I think most of us will be ready to bid adieu to 2020 in a few days. The past 10 months have been difficult for many, and even tragic for folks, too. I hope in some small way, my photographs of Colorado's beauty can help just a bit, though I know it can never undo the damage - emotionally, physically, financially - many have experienced.
Nevertheless, we carry on. In this last blog of the year, I'd like to share my personal favorites from 2020, in no particular order.
First up, an early morning hike up to Butler Gulch in late July found me freezing while standing in a stream photographing this tuft of Parry's Primrose. The sky was amazing and the air calm as cold snow-melt waters rushed downstream on both sides of me.
On another cold morning, I had just about given up on sunrise when the sky lit up over Lake Granby. I made a quick pullout from Highway 34, walked along the rocky shore, and found this view of the still waters.
One early morning, I left our place in Winter Park around 3:45am to make the 15 mile bumpy drive up to Rollins Pass. From there, I hiked along the CDC Trail to King Lake. With the temperature in the high 20s at just under 12,000 feet in altitude, these rugged little sunflowers, known as "Old Man of the Mountain," greeted both me and the morning light.
From Grand Lake, Colorado, morning clouds made for a beautiful sunrise. I don't think I saw another person while shooting this amazing scene. The reds, yellows, and aquas of the boats as well as the blue and orange of the clouds and sky made for a stunning reflection in the still waters.
For a time, the comet NEOWISE was the talk of the astronomy world. I am including this photograph both for the beauty and wonder as well as for the effort it took. I'd started this hike up near Berthoud Pass to reach treeline around 3am. As I was attempting to cross a small creek, I slipped and the weight of a tripod, large telephoto lens and camera, as well as other accessories, pulled me backwards into the 34 degree water, soaking one side of my body. After some thought and regrouping, I continued on, figuring I was already cold and wet, so might as well keep going! Later, I'd discover my new Garmin GPS had slipped out of my pocket when I was partially submerged in the water. I returned that afternoon to search for it, but I imagine it was washed miles downstream by that point. Still, I made it up to nearly the treeline before finally stopping to set up, take a few shots with a telephoto lens, and calling it a morning.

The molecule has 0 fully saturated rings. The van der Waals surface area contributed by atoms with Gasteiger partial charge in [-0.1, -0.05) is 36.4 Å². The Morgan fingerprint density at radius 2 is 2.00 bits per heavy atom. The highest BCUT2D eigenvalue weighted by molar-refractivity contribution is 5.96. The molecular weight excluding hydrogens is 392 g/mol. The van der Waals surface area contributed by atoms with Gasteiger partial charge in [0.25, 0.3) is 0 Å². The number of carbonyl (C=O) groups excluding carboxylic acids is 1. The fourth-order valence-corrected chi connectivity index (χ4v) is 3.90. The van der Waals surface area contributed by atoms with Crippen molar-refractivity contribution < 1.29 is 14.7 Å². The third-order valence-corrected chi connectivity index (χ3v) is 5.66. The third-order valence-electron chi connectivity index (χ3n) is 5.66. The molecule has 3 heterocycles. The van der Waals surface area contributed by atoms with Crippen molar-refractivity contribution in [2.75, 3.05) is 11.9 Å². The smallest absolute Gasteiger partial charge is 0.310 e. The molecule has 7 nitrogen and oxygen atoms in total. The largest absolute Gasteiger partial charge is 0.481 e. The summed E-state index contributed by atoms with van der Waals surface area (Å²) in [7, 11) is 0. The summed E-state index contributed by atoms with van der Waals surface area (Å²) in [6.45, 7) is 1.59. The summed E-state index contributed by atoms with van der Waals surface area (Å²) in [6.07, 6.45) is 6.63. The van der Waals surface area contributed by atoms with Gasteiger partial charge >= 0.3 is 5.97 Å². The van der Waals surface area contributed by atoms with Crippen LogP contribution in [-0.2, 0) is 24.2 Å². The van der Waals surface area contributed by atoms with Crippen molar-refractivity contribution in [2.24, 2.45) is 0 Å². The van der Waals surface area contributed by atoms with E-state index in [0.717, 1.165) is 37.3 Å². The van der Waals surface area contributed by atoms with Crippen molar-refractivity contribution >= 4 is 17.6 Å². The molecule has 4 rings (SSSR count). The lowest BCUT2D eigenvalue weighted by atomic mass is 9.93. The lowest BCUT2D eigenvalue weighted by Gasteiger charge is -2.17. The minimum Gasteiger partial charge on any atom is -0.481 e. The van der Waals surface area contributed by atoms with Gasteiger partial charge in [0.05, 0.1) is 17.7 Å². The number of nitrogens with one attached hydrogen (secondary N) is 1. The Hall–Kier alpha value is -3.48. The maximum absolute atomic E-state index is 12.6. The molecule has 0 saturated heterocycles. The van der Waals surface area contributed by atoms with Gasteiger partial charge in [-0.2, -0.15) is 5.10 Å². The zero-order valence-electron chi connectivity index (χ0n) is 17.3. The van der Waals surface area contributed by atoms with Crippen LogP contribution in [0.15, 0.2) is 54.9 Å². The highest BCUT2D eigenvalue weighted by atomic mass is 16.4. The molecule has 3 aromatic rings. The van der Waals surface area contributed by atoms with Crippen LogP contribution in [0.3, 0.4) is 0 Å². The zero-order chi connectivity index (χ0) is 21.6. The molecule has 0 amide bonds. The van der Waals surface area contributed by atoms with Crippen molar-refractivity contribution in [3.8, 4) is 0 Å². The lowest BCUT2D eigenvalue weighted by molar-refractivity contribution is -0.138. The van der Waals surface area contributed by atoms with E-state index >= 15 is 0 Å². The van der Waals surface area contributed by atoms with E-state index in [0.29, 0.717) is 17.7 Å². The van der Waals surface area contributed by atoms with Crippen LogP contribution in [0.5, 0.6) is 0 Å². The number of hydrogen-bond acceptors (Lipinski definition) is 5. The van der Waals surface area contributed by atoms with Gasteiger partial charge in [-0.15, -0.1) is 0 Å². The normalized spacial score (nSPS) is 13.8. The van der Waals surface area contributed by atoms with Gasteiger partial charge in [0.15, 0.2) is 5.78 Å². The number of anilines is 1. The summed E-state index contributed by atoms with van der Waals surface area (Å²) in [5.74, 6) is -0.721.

Before this, I was able to take a few images of NEOWISE near Grand Lake, as well as from high up on the CDC Trail near Berthoud Pass and in Rocky Mountain National Park. Looking up and viewing the comet left me with a sense of awe at how small we are on this Little Rock as we hurtle through space.
Lastly, I made my annual summer drive to the Grand Junction area to visit a good friend. Several years ago when I was out shooting at Colorado National Monument, I met a guy, Dale, who was enjoying the views. We started talking, kept in touch, and became friends. Each year Dale and his son take me to some places I'd never find on the western slope. A few years ago, it was Rattlesnake Canyon. Last year, it was the Grand Mesa. This year, our time was spent in some areas overlooking the Colorado River as it flows westward toward Utah and the Pacific Ocean. Dale has opened my eyes to the incredible landscapes on the western slope, and I look forward to future trips.
I hope everyone has a bit better 2021. Take care. Be safe. Hang in there.